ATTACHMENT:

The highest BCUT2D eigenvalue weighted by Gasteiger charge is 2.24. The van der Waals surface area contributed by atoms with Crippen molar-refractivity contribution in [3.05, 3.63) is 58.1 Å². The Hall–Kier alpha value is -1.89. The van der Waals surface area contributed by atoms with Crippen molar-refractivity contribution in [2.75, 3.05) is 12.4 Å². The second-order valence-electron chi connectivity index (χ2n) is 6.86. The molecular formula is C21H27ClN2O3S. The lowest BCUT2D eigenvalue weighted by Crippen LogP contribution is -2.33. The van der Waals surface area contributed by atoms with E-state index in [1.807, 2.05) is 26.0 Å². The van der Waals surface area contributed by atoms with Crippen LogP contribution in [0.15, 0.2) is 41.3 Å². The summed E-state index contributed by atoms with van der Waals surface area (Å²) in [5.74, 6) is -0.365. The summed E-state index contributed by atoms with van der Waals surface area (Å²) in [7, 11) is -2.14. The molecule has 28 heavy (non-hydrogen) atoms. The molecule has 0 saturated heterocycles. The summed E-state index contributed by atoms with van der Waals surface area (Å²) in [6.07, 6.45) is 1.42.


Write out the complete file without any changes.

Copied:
The highest BCUT2D eigenvalue weighted by Gasteiger charge is 2.24. The van der Waals surface area contributed by atoms with Crippen molar-refractivity contribution in [3.05, 3.63) is 58.1 Å². The Hall–Kier alpha value is -1.89. The van der Waals surface area contributed by atoms with Crippen molar-refractivity contribution in [2.75, 3.05) is 12.4 Å². The second-order valence-electron chi connectivity index (χ2n) is 6.86. The molecular formula is C21H27ClN2O3S. The lowest BCUT2D eigenvalue weighted by Crippen LogP contribution is -2.33. The van der Waals surface area contributed by atoms with E-state index in [1.807, 2.05) is 26.0 Å². The van der Waals surface area contributed by atoms with Crippen LogP contribution in [0.15, 0.2) is 41.3 Å². The summed E-state index contributed by atoms with van der Waals surface area (Å²) in [5.74, 6) is -0.365. The summed E-state index contributed by atoms with van der Waals surface area (Å²) in [7, 11) is -2.14. The molecule has 28 heavy (non-hydrogen) atoms. The molecule has 0 saturated heterocycles. The summed E-state index contributed by atoms with van der Waals surface area (Å²) in [6.07, 6.45) is 1.42.